Under current law, including the Affordable Care Act, states are reimbursed for their costs for providing people with insurance according to various matching rates, which range from 50% to about 95%, depending on what category the care falls into. Under the Obama proposal, that system of matching rates would be replaced by a "blended rate," which would result in states receiving less money than they do under the current system, thereby "saving" the Federal government money. According to the CBPP, this proposal does little to reduce administrative costs, or to make the program more efficient. The states would then have to make up the difference, an obvious impossibility.
The Administration is also proposing to severely restrict or bar states from taxing providers as part of their Medicaid income stream. States use these "provider taxes" as part of their matching funds, so that if the states are not able to raise these revenues, they have less money that the Federal government has to match, thereby further undermining the program. Obama's Deficit Commission estimated that barring provider taxes would save the Federal government $44 billion. The slightly less austere Obama proposal to restrict those taxes, would reduce the Federal contribution by $26.3 billion. Since the Administration has not disclosed how it would calculate the blended rate (which the CBPP argues is almost impossible to do in a fair manner, anyway) there is no estimate as to how much money that measure would "save."
In any case, either or both of these measures would do significant damage to the Medicaid and SCHIP programs, and would leave untold numbers of Americans with no health care.
June 23 (EIRNS)The plan to withdraw 10,000 U.S. troops from Afghanistan by the end of this year, and the remainder of the 33,000 surge troops by next Summer, has done little to satisfy opponents of the war on both sides of the aisle in the Congress. Rep. James McGovern (D-Mass.), speaking at the Center for American Progress in Washington today, called Obama's plan "insufficient," and "more of a continuation of current policy rather than a dramatic change." He argued that Obama needs to do the right thing, which is to bring the troops home.
Rep. Walter Jones (R-N.C.), who co-sponsored an amendment to the defense authorization bill with McGovern two weeks ago, to require an exit strategy for the US from Afghanistan (it failed by only 11 votes), agreed, and warned that politically, it won't fly far. "I believe there's an element in the country, whether Democratic or Republican, that's definitely not happy with what the President announced last night," he said. "This continuation shows that we're in a perpetual war state and I don't think this is going to sit well with the majority of the American people."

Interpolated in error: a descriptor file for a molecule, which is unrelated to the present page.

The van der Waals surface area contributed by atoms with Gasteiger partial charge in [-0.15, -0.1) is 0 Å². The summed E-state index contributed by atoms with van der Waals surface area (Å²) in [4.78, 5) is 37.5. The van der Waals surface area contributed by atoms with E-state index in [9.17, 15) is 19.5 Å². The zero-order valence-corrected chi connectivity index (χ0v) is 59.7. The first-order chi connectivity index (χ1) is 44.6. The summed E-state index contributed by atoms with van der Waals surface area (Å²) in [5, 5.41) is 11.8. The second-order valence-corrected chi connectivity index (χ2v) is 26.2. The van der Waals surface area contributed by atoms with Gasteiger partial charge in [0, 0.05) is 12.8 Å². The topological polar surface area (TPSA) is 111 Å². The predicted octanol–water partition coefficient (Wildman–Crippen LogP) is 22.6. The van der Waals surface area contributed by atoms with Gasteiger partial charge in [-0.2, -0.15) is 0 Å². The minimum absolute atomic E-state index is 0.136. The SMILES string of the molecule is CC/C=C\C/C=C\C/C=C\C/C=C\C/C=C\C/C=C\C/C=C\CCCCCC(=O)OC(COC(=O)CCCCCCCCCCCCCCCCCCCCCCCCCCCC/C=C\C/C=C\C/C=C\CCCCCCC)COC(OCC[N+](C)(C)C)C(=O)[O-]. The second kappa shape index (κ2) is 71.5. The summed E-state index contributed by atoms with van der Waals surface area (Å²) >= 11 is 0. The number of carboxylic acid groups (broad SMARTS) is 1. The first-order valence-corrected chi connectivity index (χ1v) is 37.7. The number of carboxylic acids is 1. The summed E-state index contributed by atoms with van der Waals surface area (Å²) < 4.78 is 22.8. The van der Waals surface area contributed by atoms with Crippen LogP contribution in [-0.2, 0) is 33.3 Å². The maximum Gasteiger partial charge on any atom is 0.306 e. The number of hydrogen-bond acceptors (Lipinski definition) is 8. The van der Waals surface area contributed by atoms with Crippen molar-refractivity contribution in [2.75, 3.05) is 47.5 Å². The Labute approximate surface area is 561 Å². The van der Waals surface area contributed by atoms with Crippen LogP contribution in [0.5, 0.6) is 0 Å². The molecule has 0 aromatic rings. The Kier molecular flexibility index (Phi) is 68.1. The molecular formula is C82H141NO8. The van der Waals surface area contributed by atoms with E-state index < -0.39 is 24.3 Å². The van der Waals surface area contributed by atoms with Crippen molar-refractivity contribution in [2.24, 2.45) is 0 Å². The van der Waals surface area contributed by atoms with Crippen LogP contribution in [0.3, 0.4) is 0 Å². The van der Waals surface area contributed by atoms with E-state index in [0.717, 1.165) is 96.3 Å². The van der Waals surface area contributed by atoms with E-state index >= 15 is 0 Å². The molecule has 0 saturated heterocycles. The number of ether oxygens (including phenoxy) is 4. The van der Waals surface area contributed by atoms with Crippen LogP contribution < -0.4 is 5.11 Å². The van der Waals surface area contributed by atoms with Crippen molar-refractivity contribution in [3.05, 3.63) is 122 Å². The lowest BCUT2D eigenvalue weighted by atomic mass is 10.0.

Rep. John Conyers (D-Mich.) echoed Jones's view in a press release, saying that the Afghanistan war continues "with no end in sight."
Rep. John Garamendi (D-Calif.), who had called for the U.S. troop presence to be reduced to 25,000 troops by the end of 2012, called Obama's speech "disappointing." "He is maintaining the same counterinsurgency, nation-building mission that we've now been on for more than a year, one that's been incredibly expensive and commits tens of thousands of troops for the long term in Afghanistan," he said.
Rep. Barbara Lee (D-Calif.) similarly called the planned draw-down "unacceptable" and vowed to continue to work in the Appropriations Committee to end funding for combat operations in Afghanistan.
June 21 (EIRNS)The failure of the Obama Administration to adequately address the economic crisis through appropriate measures, such as LaRouche's Homeowners and Bank Protection Act, and the restoration of Glass-Steagall, has directly led to an increase of hunger among elderly Americans. This reality is documented in a new report released this morning by Sen. Bernie Sanders (I-Vt.), the chairman of the Senate Subcommittee on Primary Health and Aging. It warns that hunger among elderly Americans is on the rise.
"Hunger rates have more than doubled for poor senior citizens in the United States in recent years," the report states. "According to a 2009 [University of Kentucky] study, there are over 5 million seniors who face the threat of hunger, almost 3 million seniors who are at risk of going hungry, and almost 1 million seniors who do go hungry because they cannot afford to buy food." The problem is aggravated by the fact that Area Agencies on Aging simply don't have the resources to provide services to all those in need, this despite the fact that the average cost of delivering a meal is $5 a day. Agencies reported that they have waiting lists, are struggling to provide current meals due to increases in food costs, and are losing volunteerswho often pay for gasoline used to deliver meals out of their own pocketsdue to the high cost of gas.
The report doesn't address the status of funding of Federal programs under the Older Americans Act, although one can't assume that these programs are any more safe from the budget axe than the food stamp program has been. It notes, however, that these programs are a relatively small investment with a big impact, and calls for their reauthorization.
June 20 (EIRNS)The opposition to President Obama's T4 plan to deny care to Medicare patients based on you-aren't-worth-it triaging, is gaining momentum in the House of Representatives.